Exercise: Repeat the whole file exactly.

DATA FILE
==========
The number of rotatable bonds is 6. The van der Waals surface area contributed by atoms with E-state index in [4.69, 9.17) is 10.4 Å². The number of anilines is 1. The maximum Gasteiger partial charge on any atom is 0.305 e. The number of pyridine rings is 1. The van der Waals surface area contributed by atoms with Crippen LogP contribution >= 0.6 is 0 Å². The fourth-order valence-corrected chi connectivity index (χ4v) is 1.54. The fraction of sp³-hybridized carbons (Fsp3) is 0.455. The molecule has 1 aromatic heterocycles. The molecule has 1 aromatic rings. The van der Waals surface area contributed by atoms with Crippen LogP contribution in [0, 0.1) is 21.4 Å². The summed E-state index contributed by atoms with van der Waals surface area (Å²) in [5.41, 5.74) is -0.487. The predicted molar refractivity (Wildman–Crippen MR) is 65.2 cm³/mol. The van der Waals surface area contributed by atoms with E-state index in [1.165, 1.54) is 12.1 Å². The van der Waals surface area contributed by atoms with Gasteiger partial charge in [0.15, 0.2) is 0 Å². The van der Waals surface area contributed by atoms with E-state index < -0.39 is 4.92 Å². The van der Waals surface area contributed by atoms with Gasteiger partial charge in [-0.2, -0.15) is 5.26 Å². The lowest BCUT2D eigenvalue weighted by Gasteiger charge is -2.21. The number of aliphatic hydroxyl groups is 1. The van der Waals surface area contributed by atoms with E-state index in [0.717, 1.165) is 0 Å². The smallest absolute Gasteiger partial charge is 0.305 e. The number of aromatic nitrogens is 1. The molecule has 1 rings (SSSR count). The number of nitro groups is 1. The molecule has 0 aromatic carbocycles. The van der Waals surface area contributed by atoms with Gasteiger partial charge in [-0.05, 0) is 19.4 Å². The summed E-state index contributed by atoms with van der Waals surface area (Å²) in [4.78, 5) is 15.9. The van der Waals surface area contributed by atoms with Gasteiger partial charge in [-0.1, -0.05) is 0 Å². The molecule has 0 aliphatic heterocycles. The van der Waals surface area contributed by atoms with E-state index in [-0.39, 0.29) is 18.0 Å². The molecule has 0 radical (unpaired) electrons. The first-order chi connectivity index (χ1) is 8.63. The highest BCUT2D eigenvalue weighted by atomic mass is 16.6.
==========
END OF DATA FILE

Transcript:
The number of rotatable bonds is 6. The van der Waals surface area contributed by atoms with E-state index in [4.69, 9.17) is 10.4 Å². The number of anilines is 1. The maximum Gasteiger partial charge on any atom is 0.305 e. The number of pyridine rings is 1. The van der Waals surface area contributed by atoms with Crippen LogP contribution >= 0.6 is 0 Å². The fourth-order valence-corrected chi connectivity index (χ4v) is 1.54. The fraction of sp³-hybridized carbons (Fsp3) is 0.455. The molecule has 1 aromatic heterocycles. The molecule has 1 aromatic rings. The van der Waals surface area contributed by atoms with Crippen LogP contribution in [0, 0.1) is 21.4 Å². The summed E-state index contributed by atoms with van der Waals surface area (Å²) in [5.41, 5.74) is -0.487. The predicted molar refractivity (Wildman–Crippen MR) is 65.2 cm³/mol. The van der Waals surface area contributed by atoms with E-state index in [1.165, 1.54) is 12.1 Å². The van der Waals surface area contributed by atoms with Gasteiger partial charge in [0.15, 0.2) is 0 Å². The van der Waals surface area contributed by atoms with E-state index < -0.39 is 4.92 Å². The van der Waals surface area contributed by atoms with Gasteiger partial charge in [-0.2, -0.15) is 5.26 Å². The lowest BCUT2D eigenvalue weighted by Gasteiger charge is -2.21. The number of aliphatic hydroxyl groups is 1. The van der Waals surface area contributed by atoms with E-state index in [0.717, 1.165) is 0 Å². The smallest absolute Gasteiger partial charge is 0.305 e. The number of aromatic nitrogens is 1. The molecule has 1 rings (SSSR count). The number of nitro groups is 1. The molecule has 0 aromatic carbocycles. The van der Waals surface area contributed by atoms with Gasteiger partial charge in [-0.05, 0) is 19.4 Å². The summed E-state index contributed by atoms with van der Waals surface area (Å²) in [4.78, 5) is 15.9. The van der Waals surface area contributed by atoms with Gasteiger partial charge in [-0.1, -0.05) is 0 Å². The molecule has 0 aliphatic heterocycles. The van der Waals surface area contributed by atoms with E-state index in [-0.39, 0.29) is 18.0 Å². The molecule has 0 radical (unpaired) electrons. The first-order chi connectivity index (χ1) is 8.63. The highest BCUT2D eigenvalue weighted by atomic mass is 16.6.